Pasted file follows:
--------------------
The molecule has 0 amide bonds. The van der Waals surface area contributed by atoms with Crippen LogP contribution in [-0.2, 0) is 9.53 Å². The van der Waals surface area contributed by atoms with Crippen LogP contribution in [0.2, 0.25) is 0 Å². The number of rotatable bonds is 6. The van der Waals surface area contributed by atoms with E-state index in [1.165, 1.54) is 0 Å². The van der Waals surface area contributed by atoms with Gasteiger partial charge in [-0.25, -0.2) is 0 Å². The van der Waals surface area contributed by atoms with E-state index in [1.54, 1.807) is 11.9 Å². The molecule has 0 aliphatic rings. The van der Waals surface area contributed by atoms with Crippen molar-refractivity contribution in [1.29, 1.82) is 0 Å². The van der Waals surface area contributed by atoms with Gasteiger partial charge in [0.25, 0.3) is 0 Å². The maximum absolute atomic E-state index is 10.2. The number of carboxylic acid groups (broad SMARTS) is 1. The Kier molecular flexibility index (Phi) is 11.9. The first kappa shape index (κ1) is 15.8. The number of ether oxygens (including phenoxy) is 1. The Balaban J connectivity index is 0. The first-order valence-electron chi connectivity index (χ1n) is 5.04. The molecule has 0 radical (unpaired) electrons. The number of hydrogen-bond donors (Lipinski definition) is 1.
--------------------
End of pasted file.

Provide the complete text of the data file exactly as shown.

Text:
The molecule has 0 amide bonds. The van der Waals surface area contributed by atoms with Crippen LogP contribution in [-0.2, 0) is 9.53 Å². The van der Waals surface area contributed by atoms with Crippen LogP contribution in [0.2, 0.25) is 0 Å². The number of rotatable bonds is 6. The van der Waals surface area contributed by atoms with E-state index in [1.165, 1.54) is 0 Å². The van der Waals surface area contributed by atoms with Gasteiger partial charge in [-0.25, -0.2) is 0 Å². The van der Waals surface area contributed by atoms with E-state index in [1.54, 1.807) is 11.9 Å². The molecule has 0 aliphatic rings. The van der Waals surface area contributed by atoms with Crippen molar-refractivity contribution in [1.29, 1.82) is 0 Å². The van der Waals surface area contributed by atoms with Gasteiger partial charge in [0.25, 0.3) is 0 Å². The maximum absolute atomic E-state index is 10.2. The number of carboxylic acid groups (broad SMARTS) is 1. The Kier molecular flexibility index (Phi) is 11.9. The first kappa shape index (κ1) is 15.8. The number of ether oxygens (including phenoxy) is 1. The Balaban J connectivity index is 0. The first-order valence-electron chi connectivity index (χ1n) is 5.04. The molecule has 0 radical (unpaired) electrons. The number of hydrogen-bond donors (Lipinski definition) is 1.